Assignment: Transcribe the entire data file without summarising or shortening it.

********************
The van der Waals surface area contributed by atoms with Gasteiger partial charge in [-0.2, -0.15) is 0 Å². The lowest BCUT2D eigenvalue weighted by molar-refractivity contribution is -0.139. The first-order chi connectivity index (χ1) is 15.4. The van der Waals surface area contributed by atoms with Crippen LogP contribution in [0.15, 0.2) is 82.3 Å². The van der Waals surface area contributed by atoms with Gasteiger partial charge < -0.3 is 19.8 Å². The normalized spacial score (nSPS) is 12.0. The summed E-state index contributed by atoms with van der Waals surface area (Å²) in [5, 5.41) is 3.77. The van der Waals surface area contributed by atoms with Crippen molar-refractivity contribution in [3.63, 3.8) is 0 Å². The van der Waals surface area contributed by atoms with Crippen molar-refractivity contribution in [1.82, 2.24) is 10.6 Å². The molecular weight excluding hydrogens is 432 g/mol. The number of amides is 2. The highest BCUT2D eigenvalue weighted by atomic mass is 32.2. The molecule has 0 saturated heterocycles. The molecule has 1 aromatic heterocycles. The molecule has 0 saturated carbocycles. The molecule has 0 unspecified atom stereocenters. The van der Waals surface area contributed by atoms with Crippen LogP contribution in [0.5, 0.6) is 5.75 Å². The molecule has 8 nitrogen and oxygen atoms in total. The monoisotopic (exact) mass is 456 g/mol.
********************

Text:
The van der Waals surface area contributed by atoms with Gasteiger partial charge in [-0.2, -0.15) is 0 Å². The lowest BCUT2D eigenvalue weighted by molar-refractivity contribution is -0.139. The first-order chi connectivity index (χ1) is 15.4. The van der Waals surface area contributed by atoms with Crippen LogP contribution in [0.15, 0.2) is 82.3 Å². The van der Waals surface area contributed by atoms with Gasteiger partial charge < -0.3 is 19.8 Å². The normalized spacial score (nSPS) is 12.0. The summed E-state index contributed by atoms with van der Waals surface area (Å²) in [5, 5.41) is 3.77. The van der Waals surface area contributed by atoms with Crippen molar-refractivity contribution in [3.63, 3.8) is 0 Å². The van der Waals surface area contributed by atoms with Crippen molar-refractivity contribution in [1.82, 2.24) is 10.6 Å². The molecular weight excluding hydrogens is 432 g/mol. The number of amides is 2. The highest BCUT2D eigenvalue weighted by atomic mass is 32.2. The molecule has 0 saturated heterocycles. The molecule has 1 aromatic heterocycles. The molecule has 0 saturated carbocycles. The molecule has 0 unspecified atom stereocenters. The van der Waals surface area contributed by atoms with Crippen LogP contribution in [0.5, 0.6) is 5.75 Å². The molecule has 8 nitrogen and oxygen atoms in total. The monoisotopic (exact) mass is 456 g/mol.